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Music groups are trying to make their performances better for the environment

Music groups are trying to make their performances better for the environment

Guy Berryman, left, and Chris Martin of Coldplay performs during the band's Music of the Spheres world tour on Thursday, May 12, 2022, at State Farm Stadium in Glendale, Ariz. (Photo by Rick Scuteri/Invision/AP)

Coldplay, a music group, plans to harness the energy of their fans to power their performances and help the environment.

The band has committed to using methods that are Sustainable. This includes using energy that does no add carbon dioxide to the atmosphere. The band hopes to reduce the amount of carbon dioxide (or CO2) released by its business activities by 50%.

The latest world tour has featured special dance floors and energy-storing exercise bikes for music stars. The show’s goal is to have fans produce electricity and dance or spin for the show.

Guy Berryman, bassist, suggested that music fans will be more open to changes to the concert experience if they have the chance to have fun.

A kinetic floor is a dance floor that can support multiple people. When people move on the floor, it creates electricity. The band holds competitions before performances to see which fans can produce the most power.

Each bike can produce an average of 200 W of energy. The energy is stored in batteries that power parts of the show.

Being green is a good business model. Chris Martin, Coldplay’s lead singer, stated that this is what they want to demonstrate.

Guy Berryman, left, and Chris Martin of Coldplay performs during the band's Music of the Spheres world tour on Thursday, May 12, 2022, at State Farm Stadium in Glendale, Ariz. (Photo by Rick Scuteri/Invision/AP)

Guy Berryman (left) and Chris Martin of Coldplay perform during the band’s Music of the Spheres global tour. The concert took place at State Farm Stadium, Glendale, Ariz., on Thursday, May 12, 2022. (Photo by Rick Scuteri/Invision/AP).

Entertainment industry

Coldplay is not the only music group that works to reduce the climate-damaging effects of its tours.

Other musicians and bands that are famous include Harry Styles, Billie Eilish and The Lumineers. Shawn Mendes and Maroon 5 John Mayer, Lorde and The Chicks.

The entertainment industry, from sports teams to toy makers, is working together to reduce carbon emissions.

Adam Gardner is with Reverb. This non-profit group helps bands make their concerts more sustainable. He is not involved in Coldplays tour.

Gardner said that the relationship between musicians and millions of their followers is unique to any other public relationship. Figure. It can be a walking or talking example.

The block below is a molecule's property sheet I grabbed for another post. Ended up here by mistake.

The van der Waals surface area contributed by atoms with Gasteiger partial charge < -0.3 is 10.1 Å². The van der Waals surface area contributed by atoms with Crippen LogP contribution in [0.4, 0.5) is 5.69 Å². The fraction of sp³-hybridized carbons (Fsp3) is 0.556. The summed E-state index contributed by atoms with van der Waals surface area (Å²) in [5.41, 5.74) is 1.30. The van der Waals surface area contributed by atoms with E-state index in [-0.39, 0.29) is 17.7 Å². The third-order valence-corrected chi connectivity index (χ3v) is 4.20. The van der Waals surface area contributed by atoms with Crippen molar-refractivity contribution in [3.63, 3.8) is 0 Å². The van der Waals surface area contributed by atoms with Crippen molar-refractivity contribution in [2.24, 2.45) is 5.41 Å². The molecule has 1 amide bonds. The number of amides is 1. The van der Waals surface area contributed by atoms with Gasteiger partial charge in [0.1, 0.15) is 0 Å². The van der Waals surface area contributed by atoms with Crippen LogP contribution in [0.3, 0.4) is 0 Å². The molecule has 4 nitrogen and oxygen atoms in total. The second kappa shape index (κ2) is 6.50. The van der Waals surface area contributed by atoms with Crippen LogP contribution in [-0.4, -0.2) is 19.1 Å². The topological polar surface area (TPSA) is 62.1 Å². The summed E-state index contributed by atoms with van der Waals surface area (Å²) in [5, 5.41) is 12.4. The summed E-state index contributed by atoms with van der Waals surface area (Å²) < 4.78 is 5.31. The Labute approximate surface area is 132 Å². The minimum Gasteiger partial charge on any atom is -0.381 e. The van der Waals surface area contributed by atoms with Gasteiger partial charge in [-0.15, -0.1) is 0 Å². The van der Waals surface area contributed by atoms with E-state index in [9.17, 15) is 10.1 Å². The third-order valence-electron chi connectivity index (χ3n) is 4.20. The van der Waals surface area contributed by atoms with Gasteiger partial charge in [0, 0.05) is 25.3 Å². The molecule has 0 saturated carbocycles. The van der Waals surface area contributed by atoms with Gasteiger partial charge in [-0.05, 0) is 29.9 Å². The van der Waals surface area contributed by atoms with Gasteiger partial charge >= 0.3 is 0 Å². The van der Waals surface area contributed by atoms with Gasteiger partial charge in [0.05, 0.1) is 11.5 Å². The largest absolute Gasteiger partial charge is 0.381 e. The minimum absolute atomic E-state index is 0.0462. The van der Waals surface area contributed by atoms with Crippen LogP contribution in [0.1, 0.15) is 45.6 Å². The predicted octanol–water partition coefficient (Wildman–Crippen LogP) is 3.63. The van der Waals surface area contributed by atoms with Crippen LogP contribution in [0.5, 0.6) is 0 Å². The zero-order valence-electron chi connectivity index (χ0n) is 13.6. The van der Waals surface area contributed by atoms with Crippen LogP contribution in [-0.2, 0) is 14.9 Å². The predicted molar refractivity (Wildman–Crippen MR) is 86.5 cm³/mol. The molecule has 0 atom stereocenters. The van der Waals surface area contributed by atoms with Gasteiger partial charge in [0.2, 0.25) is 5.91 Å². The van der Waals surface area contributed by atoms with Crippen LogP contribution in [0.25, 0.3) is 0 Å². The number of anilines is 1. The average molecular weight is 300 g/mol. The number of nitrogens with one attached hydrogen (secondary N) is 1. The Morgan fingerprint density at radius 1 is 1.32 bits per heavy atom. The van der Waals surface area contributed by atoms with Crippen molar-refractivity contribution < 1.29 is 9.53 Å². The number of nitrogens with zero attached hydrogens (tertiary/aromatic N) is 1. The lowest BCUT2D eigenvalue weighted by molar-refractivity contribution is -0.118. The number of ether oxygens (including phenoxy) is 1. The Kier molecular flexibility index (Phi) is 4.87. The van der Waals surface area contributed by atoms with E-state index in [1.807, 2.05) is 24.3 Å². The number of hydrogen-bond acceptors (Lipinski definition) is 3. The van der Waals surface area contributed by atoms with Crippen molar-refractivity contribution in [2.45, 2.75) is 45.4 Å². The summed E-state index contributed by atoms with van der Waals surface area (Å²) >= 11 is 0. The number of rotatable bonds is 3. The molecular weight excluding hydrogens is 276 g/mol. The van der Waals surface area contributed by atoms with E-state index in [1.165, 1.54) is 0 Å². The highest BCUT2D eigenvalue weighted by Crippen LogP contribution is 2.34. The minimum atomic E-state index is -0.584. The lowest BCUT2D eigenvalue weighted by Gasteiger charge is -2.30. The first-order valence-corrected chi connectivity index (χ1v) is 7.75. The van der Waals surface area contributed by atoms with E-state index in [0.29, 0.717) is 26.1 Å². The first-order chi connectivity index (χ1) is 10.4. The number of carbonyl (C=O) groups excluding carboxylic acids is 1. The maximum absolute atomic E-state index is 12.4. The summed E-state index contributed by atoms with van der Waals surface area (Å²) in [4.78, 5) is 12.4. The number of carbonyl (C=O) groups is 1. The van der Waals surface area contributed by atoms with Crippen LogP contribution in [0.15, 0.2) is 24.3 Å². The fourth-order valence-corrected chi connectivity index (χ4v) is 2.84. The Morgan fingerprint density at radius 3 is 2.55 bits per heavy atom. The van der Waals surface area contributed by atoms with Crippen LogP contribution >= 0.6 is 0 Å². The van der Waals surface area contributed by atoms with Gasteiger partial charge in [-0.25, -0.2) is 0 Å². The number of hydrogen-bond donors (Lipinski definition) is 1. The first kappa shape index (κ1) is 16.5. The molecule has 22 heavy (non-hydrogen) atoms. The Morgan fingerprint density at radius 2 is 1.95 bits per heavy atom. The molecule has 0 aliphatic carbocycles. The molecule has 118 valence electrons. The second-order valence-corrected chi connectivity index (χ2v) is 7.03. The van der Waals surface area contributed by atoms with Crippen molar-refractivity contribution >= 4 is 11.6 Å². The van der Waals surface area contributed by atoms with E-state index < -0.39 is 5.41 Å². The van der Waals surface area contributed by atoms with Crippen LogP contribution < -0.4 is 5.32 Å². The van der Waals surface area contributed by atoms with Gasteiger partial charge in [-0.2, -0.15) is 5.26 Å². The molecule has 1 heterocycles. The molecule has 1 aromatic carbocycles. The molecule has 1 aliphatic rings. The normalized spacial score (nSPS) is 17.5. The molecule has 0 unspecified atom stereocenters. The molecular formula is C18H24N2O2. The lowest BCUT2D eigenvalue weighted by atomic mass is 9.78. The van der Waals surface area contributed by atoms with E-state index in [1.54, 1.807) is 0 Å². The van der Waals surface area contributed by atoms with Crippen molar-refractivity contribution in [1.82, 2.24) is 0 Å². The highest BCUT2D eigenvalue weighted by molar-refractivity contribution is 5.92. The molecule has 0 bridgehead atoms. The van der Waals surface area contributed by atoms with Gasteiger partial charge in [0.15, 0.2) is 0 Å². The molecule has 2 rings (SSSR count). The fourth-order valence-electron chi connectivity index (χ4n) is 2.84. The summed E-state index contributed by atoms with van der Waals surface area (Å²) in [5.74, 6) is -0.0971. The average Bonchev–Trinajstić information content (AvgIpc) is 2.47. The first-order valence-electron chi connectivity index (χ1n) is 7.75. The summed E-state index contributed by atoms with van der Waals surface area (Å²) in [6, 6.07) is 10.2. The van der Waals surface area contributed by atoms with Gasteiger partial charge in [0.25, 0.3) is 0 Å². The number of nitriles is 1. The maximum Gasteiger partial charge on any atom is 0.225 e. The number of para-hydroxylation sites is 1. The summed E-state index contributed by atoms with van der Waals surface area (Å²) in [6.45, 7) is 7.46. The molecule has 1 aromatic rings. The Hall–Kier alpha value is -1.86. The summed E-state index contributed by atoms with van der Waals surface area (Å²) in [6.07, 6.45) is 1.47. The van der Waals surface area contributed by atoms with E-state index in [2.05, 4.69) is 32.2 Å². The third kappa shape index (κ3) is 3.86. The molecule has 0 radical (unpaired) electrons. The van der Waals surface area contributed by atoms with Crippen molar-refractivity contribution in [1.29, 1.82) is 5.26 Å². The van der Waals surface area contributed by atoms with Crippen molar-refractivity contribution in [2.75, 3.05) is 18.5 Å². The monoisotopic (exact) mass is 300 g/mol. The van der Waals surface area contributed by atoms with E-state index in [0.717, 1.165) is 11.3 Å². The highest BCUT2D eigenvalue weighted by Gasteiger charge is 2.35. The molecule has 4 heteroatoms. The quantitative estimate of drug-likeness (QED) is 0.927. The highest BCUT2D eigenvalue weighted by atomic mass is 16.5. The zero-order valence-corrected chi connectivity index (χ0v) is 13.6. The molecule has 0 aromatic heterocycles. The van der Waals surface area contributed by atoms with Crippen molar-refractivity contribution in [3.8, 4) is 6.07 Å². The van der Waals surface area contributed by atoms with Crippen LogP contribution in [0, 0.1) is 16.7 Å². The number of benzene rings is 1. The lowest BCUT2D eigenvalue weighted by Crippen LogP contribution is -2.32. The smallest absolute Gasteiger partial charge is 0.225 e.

Musicians are offering more plant-based food options. They aren’t using single-use plastic bottles. They are also trying to change the way their fans and they use transportation.

Eilish has pledged to eliminate 35,000 single-use water bottles during her tour. Eilish also only serves vegetarian food or food that isn’t made with meat. Backstage. Massive Attack is currently on tour by train.

Shawn Mendes has pledged to reduce the environmental impact of his tours and cut emissions by 50% for each show. He claims he will use sustainable fabrics for tour clothing and stay at hotels that pledge to reduce emissions. He even pledged to use sustainable aviation fuel.

It makes us feel like we are part of a larger community

Coldplay has taken additional steps to reduce the environmental impacts of its tour.

Music of the Spheres uses recycled steel for its tour stage. The world’s first touring battery system will be created from 40 repurposed BMW electrical car batteries. The goal is to power the entire show using batteries.

Martin said that it is a blessing that we have the resources to do this because it can be very costly to try these things the first time. We were so privilegedWe are in a position to make changes.

Martin suggested that all of these changes were meant to give music fans a sense belonging.

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Our show is designed to bring everyone together, sing together, and wear the same clothes. Wristbands. And that’s just the beginning. ExtensionIt’s amazing. It makes us feel alive. It makes us feel like we are part of a larger community, he said.

Im John Russell.

Mark Kennedy was the reporter on this story for The Associated Press. John Russell adapted it to VOA Learning English.

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This Story: Words

Sustainableadj.Methods that do not completely consume or destroy natural resources

Figure n.A person

Backstage n.Behind the scenes of a theater

privilegedadj.Being granted special rights and advantages that few people have

wristband n.A thin piece is placed on the arm close to the hand.

Extension n. Something that is derived from another + of.

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